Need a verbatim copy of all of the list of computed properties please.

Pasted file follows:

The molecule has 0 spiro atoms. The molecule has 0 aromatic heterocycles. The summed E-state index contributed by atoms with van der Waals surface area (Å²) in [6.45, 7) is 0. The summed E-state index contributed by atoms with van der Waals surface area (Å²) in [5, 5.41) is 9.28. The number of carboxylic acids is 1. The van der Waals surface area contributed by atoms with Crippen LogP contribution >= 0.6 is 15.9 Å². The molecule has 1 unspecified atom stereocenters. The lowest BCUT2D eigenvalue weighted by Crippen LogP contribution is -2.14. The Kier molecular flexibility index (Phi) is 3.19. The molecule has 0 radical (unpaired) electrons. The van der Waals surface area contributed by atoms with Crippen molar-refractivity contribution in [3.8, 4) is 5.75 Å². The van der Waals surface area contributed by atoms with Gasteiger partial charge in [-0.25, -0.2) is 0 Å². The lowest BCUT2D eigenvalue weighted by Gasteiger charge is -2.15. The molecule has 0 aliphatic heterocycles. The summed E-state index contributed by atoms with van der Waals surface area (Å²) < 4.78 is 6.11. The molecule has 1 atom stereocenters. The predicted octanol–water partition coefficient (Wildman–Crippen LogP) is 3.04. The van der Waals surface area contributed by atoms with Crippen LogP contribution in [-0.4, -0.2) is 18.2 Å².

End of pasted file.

The molecule has 0 spiro atoms. The molecule has 0 aromatic heterocycles. The summed E-state index contributed by atoms with van der Waals surface area (Å²) in [6.45, 7) is 0. The summed E-state index contributed by atoms with van der Waals surface area (Å²) in [5, 5.41) is 9.28. The number of carboxylic acids is 1. The van der Waals surface area contributed by atoms with Crippen LogP contribution >= 0.6 is 15.9 Å². The molecule has 1 unspecified atom stereocenters. The lowest BCUT2D eigenvalue weighted by Crippen LogP contribution is -2.14. The Kier molecular flexibility index (Phi) is 3.19. The molecule has 0 radical (unpaired) electrons. The van der Waals surface area contributed by atoms with Crippen molar-refractivity contribution in [3.8, 4) is 5.75 Å². The van der Waals surface area contributed by atoms with Gasteiger partial charge in [-0.25, -0.2) is 0 Å². The lowest BCUT2D eigenvalue weighted by Gasteiger charge is -2.15. The molecule has 0 aliphatic heterocycles. The summed E-state index contributed by atoms with van der Waals surface area (Å²) < 4.78 is 6.11. The molecule has 1 atom stereocenters. The predicted octanol–water partition coefficient (Wildman–Crippen LogP) is 3.04. The van der Waals surface area contributed by atoms with Crippen LogP contribution in [-0.4, -0.2) is 18.2 Å².